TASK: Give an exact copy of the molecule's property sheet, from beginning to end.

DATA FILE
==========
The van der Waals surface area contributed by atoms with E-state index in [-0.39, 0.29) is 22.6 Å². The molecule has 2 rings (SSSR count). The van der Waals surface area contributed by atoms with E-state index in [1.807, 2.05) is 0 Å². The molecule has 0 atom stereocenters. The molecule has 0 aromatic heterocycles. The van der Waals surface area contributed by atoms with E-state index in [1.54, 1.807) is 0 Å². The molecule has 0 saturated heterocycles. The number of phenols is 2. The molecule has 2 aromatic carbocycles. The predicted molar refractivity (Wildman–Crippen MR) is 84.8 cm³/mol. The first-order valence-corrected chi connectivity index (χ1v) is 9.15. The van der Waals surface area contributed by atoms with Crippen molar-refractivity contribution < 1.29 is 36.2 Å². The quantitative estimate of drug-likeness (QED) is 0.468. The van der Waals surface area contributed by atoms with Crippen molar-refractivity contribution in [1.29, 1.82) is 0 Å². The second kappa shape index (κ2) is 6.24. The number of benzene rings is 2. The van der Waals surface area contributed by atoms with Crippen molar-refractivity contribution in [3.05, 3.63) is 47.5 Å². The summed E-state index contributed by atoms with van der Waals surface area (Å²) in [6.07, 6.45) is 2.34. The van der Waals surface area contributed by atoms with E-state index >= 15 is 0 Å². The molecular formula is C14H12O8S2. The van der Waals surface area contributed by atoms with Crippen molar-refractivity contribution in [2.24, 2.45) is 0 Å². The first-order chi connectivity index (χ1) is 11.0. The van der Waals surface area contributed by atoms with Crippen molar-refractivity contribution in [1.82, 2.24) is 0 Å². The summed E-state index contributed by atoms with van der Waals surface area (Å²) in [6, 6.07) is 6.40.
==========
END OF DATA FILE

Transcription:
The van der Waals surface area contributed by atoms with E-state index in [-0.39, 0.29) is 22.6 Å². The molecule has 2 rings (SSSR count). The van der Waals surface area contributed by atoms with E-state index in [1.807, 2.05) is 0 Å². The molecule has 0 atom stereocenters. The molecule has 0 aromatic heterocycles. The van der Waals surface area contributed by atoms with E-state index in [1.54, 1.807) is 0 Å². The molecule has 0 saturated heterocycles. The number of phenols is 2. The molecule has 2 aromatic carbocycles. The predicted molar refractivity (Wildman–Crippen MR) is 84.8 cm³/mol. The first-order valence-corrected chi connectivity index (χ1v) is 9.15. The van der Waals surface area contributed by atoms with Crippen molar-refractivity contribution < 1.29 is 36.2 Å². The quantitative estimate of drug-likeness (QED) is 0.468. The van der Waals surface area contributed by atoms with Crippen molar-refractivity contribution in [1.29, 1.82) is 0 Å². The second kappa shape index (κ2) is 6.24. The number of benzene rings is 2. The van der Waals surface area contributed by atoms with Crippen molar-refractivity contribution in [3.05, 3.63) is 47.5 Å². The summed E-state index contributed by atoms with van der Waals surface area (Å²) in [6.07, 6.45) is 2.34. The van der Waals surface area contributed by atoms with E-state index >= 15 is 0 Å². The molecular formula is C14H12O8S2. The van der Waals surface area contributed by atoms with Crippen molar-refractivity contribution in [2.24, 2.45) is 0 Å². The first-order chi connectivity index (χ1) is 11.0. The van der Waals surface area contributed by atoms with Crippen molar-refractivity contribution in [1.82, 2.24) is 0 Å². The summed E-state index contributed by atoms with van der Waals surface area (Å²) in [6, 6.07) is 6.40.